6) The Loud-Mouth.
Oh good, and now we’re on to stereotypes. Because women are gossips, didn’t you know? I’ll agree with NYCpastor’s advice not to marry someone who gossips and slanders, but why is this specifically mentioned about women? A quick jump to his post about types of men to avoid reveals that good Christian women are apparently allowed to marry male gossips. Or is the implied fact that such men are simply non-existent? I’m going to suggest “locker room talk” qualifies for gossip and slander, and is just as ubiquitous in male culture as “gossiping” is in female. All humans feel a compulsion to gossip. All humans are capable of not doing so. Find someone, of either sex, who is committed to speaking wisely and kindly.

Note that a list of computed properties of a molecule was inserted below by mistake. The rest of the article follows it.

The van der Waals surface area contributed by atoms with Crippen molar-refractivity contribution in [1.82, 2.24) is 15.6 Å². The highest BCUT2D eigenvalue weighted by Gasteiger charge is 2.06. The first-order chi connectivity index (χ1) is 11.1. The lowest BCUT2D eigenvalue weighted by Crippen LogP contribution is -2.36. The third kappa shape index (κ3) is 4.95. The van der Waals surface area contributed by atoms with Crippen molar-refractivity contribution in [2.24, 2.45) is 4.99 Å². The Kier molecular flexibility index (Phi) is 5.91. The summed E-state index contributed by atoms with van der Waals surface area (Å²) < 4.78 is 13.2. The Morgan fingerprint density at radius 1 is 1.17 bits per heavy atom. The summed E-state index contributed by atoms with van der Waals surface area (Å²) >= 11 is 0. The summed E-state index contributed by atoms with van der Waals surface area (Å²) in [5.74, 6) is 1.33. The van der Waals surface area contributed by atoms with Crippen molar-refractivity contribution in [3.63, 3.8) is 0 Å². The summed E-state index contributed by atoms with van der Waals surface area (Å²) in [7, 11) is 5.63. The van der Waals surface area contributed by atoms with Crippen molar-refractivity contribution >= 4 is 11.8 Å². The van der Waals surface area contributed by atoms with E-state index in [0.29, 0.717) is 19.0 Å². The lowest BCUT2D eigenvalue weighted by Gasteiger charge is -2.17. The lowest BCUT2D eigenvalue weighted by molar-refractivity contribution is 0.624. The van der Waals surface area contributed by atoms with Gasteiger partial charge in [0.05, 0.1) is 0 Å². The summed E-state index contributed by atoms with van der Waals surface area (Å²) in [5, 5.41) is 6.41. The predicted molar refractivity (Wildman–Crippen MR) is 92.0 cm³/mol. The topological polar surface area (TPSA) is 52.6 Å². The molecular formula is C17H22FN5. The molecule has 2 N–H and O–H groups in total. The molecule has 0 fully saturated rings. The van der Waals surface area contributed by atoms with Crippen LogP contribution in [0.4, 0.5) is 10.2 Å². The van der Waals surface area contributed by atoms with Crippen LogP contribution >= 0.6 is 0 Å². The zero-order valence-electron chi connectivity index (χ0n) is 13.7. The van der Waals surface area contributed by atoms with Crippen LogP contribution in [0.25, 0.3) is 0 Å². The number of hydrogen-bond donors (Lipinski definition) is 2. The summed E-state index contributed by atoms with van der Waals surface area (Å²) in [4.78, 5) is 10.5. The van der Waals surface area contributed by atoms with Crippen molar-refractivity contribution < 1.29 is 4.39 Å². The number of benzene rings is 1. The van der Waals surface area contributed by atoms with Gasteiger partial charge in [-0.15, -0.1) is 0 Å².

7) The Child-Hater.
What an intense label, especially since he immediately clarifies, “This does not mean that the woman hates all children.” Well, then why not call it something else? This one is especially close to my heart for two reasons. First, I have dear friends in loving Christian marriages who have been unable to conceive for years. NYCpastor’s flippant statements about God expecting children out of a marriage reeks of self-absorbed unfeelingness. Second, I am completely confident in God’s ability to use people’s unique personalities and passions for his glory. So a couple doesn’t want to have children? I’m inclined to think God brought them together precisely because their childless marriage can provide opportunities for unique ministry opportunities. Children are, among other things, huge time commitments. A Christian couple with loads of time on their hands sounds like an awesome opportunity to me.
8) The Wander-Luster.